Soviet Union WWII Submarines

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Soviet Union WWII Submarines

Soviet production of new submarines began in 1927. Clandestine cooperation with Germany gave Soviet engineers access to design data for German types from late World War I: minelayers, Type UBIII, and Mittel-U. The Soviets salved and recommissioned the sunken British submarine L-55, which gave them access to late-war British design information. Soviet designers also gained considerable data from rehabilitating the later czarist-era Bubnov-designed boats and the final examples of the ubiquitous Holland H-type submarines. Synthesizing this information permitted the Soviets to produce a wide variety of submarines on a large scale. There were two basic series of “M”-type coastal submarines, two basic medium submarine series—the “Shch” or Pike type of indigenous origin (though strongly influenced by British practice), and the later “S”-type derived from the same basic design as the German Type VII, minelayers of the “L”-type developed from the L-55, and long-range boats of the “K”-type. At the outbreak of World War II in September 1939, the Soviet Union deployed the world’s largest submarine force, with 168 boats in service.

The final “M”-type displaced 283 tons surfaced, had a range of 4,500 miles at 8 knots on the surface or 36 hours at 3 knots submerged, could dive to 295 feet, and had a battery of 2 torpedo tubes with 4 torpedoes and a 45mm antiaircraft gun. The developed “S”-type displaced 856 tons surfaced, had a range of 9,500 miles at 9 knots on the surface or 45 hours at 3 knots submerged, could dive to 330 feet, and had a battery of 6 torpedo tubes with 12 torpedoes and a 4-inch deck gun. Their indigenous rivals displaced 587 tons, had a range of 3,650 miles at 7 knots or 50 hours at 2.5 knots submerged, could dive to 295 feet, and carried 6 torpedo tubes with 10 torpedoes. The minelayers displaced 1,108 tons, had a range of 10,000 miles at 8.6 knots or 60 hours at 2.5 knots submerged, could dive to 330 feet, and carried 8 torpedo tubes with 14 torpedoes and 20 mines. The “K”-type were very popular with their crews and were regarded as the best Soviet submarines of World War II. They displaced 1,480 tons, had a range of 15,000 miles at 9 knots or 50 hours at 2.5 knots submerged, could dive to 330 feet, and carried 10 torpedo tubes with 24 torpedoes. Despite this variety, the Soviet Union’s yards produced large numbers of submarines during World War II, completing some 200 boats during the course of the conflict.

SERIES XIV (1938) “K” class

K-1 (29 April 1938), K-2 (29 April 1938), K- 3 (31 July 1938), K-56 (29 December 1940), K-55 (7 February 1941), K- 54 (March 1941), K-57 (1946)
Builder: Admiralty K-22 (4 November 1938), K-23 (28 April 1939), K-52 (5 July 1939), K-51 (30 July 1939), K-21 (14 August 1939), K-53 ( 2 September 1939), K-24 (1940)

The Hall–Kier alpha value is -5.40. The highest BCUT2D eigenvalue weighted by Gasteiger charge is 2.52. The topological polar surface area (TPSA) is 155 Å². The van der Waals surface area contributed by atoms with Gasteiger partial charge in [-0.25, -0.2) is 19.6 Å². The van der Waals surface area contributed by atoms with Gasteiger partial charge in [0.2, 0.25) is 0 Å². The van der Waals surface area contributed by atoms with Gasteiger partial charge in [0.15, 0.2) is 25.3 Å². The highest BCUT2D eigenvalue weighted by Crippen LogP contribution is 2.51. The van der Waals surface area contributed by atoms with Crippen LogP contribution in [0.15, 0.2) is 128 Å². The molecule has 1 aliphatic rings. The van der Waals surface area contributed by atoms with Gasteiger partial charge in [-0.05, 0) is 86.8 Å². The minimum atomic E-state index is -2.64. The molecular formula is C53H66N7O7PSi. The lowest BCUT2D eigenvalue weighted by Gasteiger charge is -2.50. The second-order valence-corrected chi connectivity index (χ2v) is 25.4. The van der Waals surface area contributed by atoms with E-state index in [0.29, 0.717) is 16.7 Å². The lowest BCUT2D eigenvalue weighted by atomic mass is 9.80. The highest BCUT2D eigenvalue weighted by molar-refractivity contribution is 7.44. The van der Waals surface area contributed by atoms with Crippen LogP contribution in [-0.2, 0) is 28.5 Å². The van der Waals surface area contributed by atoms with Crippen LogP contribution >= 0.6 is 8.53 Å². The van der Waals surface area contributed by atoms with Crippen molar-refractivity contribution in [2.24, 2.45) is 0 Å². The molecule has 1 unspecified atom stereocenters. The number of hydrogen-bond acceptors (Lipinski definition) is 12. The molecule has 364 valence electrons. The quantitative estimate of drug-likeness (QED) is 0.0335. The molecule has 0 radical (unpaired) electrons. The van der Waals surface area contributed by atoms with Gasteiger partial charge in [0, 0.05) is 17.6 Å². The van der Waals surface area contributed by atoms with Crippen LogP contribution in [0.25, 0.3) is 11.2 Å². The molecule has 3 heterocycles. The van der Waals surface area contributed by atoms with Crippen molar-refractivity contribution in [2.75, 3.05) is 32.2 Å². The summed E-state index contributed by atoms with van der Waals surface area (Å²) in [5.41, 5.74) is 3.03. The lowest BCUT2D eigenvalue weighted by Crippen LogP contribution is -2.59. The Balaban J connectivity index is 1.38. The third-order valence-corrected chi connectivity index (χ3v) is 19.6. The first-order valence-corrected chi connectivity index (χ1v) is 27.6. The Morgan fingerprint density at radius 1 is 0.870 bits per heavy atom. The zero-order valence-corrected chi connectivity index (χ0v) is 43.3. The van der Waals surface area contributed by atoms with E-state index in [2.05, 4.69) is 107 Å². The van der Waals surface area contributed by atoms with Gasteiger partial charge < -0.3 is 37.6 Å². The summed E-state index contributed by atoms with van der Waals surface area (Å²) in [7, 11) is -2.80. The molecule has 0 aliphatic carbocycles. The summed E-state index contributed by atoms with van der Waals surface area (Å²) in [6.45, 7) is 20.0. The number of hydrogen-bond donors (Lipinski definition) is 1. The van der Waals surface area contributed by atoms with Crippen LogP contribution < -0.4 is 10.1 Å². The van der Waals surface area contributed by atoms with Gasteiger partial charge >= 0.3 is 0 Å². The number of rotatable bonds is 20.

Builder: Baltic K-58, K-60, K-77, K-78 (1946)
Builder: Zhdanov
Displacement : 1490 tons (surfaced), 2140 tons (submerged)
Dimensions: 320940 x 24930 x 149100
Machinery: 4 diesel engines, 2 electric motors, 2 shafts. 8400 bhp/2400 shp = 21/10 knots
Range: 14,000 nm at 9 knots surfaced, 160 nm at 3 knots submerged
Armament: 10 x 533mm torpedo tubes (6 bow, 2 stern, 2 trainable external mounts), total 24 torpedoes, 20 mines, 2 x 100mm guns, 2 x 45mm AA guns Complement: 60

Mikhail Alekseevich Rudnitskiy designed these large double-hull cruiser submarines. In addition to mines laid through two vertical tubes amidships, these boats originally were to carry a seaplane in a hangar abaft the conning tower, but the aviation proposal was abandoned. These submarines performed well and were the best Soviet-designed boats in service during World War II. All the class operated with the Northern Fleet. One additional boat building at Leningrad was not completed because of the German siege.

The K- 22 was mined off Cape Harbaken on 6 February 1942; the K-23 was lost off Okse Fjord on 12 May; the K- 2 failed to return from a patrol off the Norwegian coast in September. The K-3 was lost off Batsfjord on 21 March 1943, and the K-1 probably was mined in the Kara Sea in October. The surviving boats were stricken in the late 1950s, and the K-21 became a memorial at Severomorsk.

Forschungsmitarbeiter Mitch Williamson is a technical writer with an interest in military and naval affairs. He has published articles in Cross & Cockade International and Wartime magazines. He was research associate for the Bio-history Cross in the Sky, a book about Charles ‘Moth’ Eaton’s career, in collaboration with the flier’s son, Dr Charles S. Eaton. He also assisted in picture research for John Burton’s Fortnight of Infamy. Mitch is now publishing on the WWW various specialist websites combined with custom website design work. He enjoys working and supporting his local C3 Church. “Curate and Compile“
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